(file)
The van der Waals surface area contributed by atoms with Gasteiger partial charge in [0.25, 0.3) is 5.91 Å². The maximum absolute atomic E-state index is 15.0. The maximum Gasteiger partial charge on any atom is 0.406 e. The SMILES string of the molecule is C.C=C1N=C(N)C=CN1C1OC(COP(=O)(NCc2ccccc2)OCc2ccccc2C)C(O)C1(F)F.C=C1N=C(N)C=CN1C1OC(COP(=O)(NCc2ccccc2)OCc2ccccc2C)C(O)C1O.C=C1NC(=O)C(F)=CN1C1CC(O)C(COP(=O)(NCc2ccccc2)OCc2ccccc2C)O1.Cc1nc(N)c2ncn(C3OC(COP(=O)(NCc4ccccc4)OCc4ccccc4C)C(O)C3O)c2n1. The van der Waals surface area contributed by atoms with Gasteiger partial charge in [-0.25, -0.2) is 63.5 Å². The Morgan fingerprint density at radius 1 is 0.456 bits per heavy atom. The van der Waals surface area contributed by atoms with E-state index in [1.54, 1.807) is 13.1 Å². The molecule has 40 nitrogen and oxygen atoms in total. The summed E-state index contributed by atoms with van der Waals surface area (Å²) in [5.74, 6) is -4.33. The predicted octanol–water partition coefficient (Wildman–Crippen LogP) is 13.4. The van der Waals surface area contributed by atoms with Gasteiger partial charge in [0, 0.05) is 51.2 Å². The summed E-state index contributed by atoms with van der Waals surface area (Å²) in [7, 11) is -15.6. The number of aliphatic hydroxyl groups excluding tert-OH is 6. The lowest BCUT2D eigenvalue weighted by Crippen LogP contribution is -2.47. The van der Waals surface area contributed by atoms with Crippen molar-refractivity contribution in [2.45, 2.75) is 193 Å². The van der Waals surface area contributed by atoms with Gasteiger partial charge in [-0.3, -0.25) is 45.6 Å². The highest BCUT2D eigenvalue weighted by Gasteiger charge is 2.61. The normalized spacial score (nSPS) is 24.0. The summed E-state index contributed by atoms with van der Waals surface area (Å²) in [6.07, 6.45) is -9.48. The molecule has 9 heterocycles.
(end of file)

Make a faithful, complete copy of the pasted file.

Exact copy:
The van der Waals surface area contributed by atoms with Gasteiger partial charge in [0.25, 0.3) is 5.91 Å². The maximum absolute atomic E-state index is 15.0. The maximum Gasteiger partial charge on any atom is 0.406 e. The SMILES string of the molecule is C.C=C1N=C(N)C=CN1C1OC(COP(=O)(NCc2ccccc2)OCc2ccccc2C)C(O)C1(F)F.C=C1N=C(N)C=CN1C1OC(COP(=O)(NCc2ccccc2)OCc2ccccc2C)C(O)C1O.C=C1NC(=O)C(F)=CN1C1CC(O)C(COP(=O)(NCc2ccccc2)OCc2ccccc2C)O1.Cc1nc(N)c2ncn(C3OC(COP(=O)(NCc4ccccc4)OCc4ccccc4C)C(O)C3O)c2n1. The van der Waals surface area contributed by atoms with Gasteiger partial charge in [-0.25, -0.2) is 63.5 Å². The Morgan fingerprint density at radius 1 is 0.456 bits per heavy atom. The van der Waals surface area contributed by atoms with E-state index in [1.54, 1.807) is 13.1 Å². The molecule has 40 nitrogen and oxygen atoms in total. The summed E-state index contributed by atoms with van der Waals surface area (Å²) in [5.74, 6) is -4.33. The predicted octanol–water partition coefficient (Wildman–Crippen LogP) is 13.4. The van der Waals surface area contributed by atoms with Gasteiger partial charge in [0, 0.05) is 51.2 Å². The summed E-state index contributed by atoms with van der Waals surface area (Å²) in [7, 11) is -15.6. The number of aliphatic hydroxyl groups excluding tert-OH is 6. The lowest BCUT2D eigenvalue weighted by Crippen LogP contribution is -2.47. The van der Waals surface area contributed by atoms with Crippen molar-refractivity contribution in [2.45, 2.75) is 193 Å². The van der Waals surface area contributed by atoms with Gasteiger partial charge in [-0.3, -0.25) is 45.6 Å². The highest BCUT2D eigenvalue weighted by Gasteiger charge is 2.61. The normalized spacial score (nSPS) is 24.0. The summed E-state index contributed by atoms with van der Waals surface area (Å²) in [6.07, 6.45) is -9.48. The molecule has 9 heterocycles.